Thursday, 11 July 2019

Questions (960)

Danny Healy-Rae

Question:

960. Deputy Danny Healy-Rae asked the Minister for Culture, Heritage and the Gaeltacht the reason the NPWS will not erect signage making persons aware of ticks and Lyme disease in national parks, for example, Killarney National Park; and if she will make a statement on the matter. [30675/19]

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Written answers (Question to Culture)

Ticks are widespread throughout the countryside and in areas of rough vegetation and forestry. They are not confined only to National Parks or Nature Reserves. The issue of warning notices is a matter for the HSE/Local authorities to consider. Any such signs would need to be countrywide as opposed to specifically located in particular National Parks or Nature Reserves.  The National Parks & Wildlife Service of my Department is willing to engage with the Local Authorities on any county-wide initiatives they (or the HSE) wish to propose.  

Ticks can be found on a variety of domesticated and wild animals including sheep, goats, horses, cattle, dogs, deer and various wild mammal species. Information on  Lyme Disease is available to the public from the HSE website http://www.hpsc.ie/a-z/vectorborne/lymedisease/informationforthepublic/. The HSE booklet on lyme disease also contains useful information in this regard.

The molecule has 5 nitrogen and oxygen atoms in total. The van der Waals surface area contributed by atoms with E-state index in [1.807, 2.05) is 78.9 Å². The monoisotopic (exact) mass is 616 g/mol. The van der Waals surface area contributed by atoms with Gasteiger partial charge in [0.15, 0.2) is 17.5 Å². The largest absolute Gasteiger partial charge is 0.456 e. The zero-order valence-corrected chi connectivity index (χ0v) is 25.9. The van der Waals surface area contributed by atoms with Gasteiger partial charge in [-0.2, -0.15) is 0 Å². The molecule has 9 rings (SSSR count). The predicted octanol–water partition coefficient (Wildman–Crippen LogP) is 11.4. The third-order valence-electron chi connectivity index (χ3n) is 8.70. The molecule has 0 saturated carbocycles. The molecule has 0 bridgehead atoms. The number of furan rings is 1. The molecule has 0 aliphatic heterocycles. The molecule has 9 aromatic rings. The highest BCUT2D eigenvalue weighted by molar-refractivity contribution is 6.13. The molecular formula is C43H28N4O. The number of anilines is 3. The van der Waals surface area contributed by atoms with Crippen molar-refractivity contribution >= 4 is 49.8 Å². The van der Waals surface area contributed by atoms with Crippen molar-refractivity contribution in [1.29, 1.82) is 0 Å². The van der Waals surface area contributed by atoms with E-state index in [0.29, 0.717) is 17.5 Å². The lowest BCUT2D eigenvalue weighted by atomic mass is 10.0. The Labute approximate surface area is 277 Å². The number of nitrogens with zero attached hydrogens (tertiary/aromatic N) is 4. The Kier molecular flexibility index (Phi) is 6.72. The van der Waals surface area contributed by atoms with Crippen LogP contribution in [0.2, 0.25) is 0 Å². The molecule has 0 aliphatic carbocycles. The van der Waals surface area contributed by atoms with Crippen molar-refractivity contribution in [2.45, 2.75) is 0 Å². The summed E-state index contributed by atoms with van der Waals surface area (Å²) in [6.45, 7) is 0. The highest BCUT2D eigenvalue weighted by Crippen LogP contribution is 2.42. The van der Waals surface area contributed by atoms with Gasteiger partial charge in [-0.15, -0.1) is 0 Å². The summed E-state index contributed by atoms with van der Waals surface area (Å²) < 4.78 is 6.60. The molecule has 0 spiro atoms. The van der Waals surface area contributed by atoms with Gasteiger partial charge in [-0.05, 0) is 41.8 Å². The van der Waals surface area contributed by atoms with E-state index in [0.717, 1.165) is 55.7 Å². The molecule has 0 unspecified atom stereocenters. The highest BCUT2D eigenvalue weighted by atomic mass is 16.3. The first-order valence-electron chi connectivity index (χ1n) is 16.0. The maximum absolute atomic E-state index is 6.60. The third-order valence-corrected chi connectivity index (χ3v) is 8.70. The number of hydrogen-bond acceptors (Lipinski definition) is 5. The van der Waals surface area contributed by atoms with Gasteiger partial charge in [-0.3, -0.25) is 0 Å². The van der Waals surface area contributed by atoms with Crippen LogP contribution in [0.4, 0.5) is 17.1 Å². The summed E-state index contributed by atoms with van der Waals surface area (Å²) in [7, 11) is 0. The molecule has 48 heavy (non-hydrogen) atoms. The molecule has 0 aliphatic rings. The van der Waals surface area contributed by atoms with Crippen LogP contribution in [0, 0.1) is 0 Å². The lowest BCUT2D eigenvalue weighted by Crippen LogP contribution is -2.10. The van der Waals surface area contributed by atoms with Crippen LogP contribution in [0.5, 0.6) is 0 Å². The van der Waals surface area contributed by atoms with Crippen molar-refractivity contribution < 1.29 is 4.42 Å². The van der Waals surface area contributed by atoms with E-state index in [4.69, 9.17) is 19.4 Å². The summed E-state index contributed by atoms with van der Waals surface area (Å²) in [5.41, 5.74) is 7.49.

With regard to Killarney National Park, information on ticks is contained within the health and safety section of the dedicated park website for members of the public who intend on visiting the National Park: https://www.killarneynationalpark.ie/plan-your-visit/safety-in-the-park/ and is also available in the visitor centre at Killarney House. The HSE booklet  is also available to download from the Killarney National Park website: https://www.killarneynationalpark.ie/wp-content/uploads/2018/11/Lyme-DL-April2017-D2.pdf.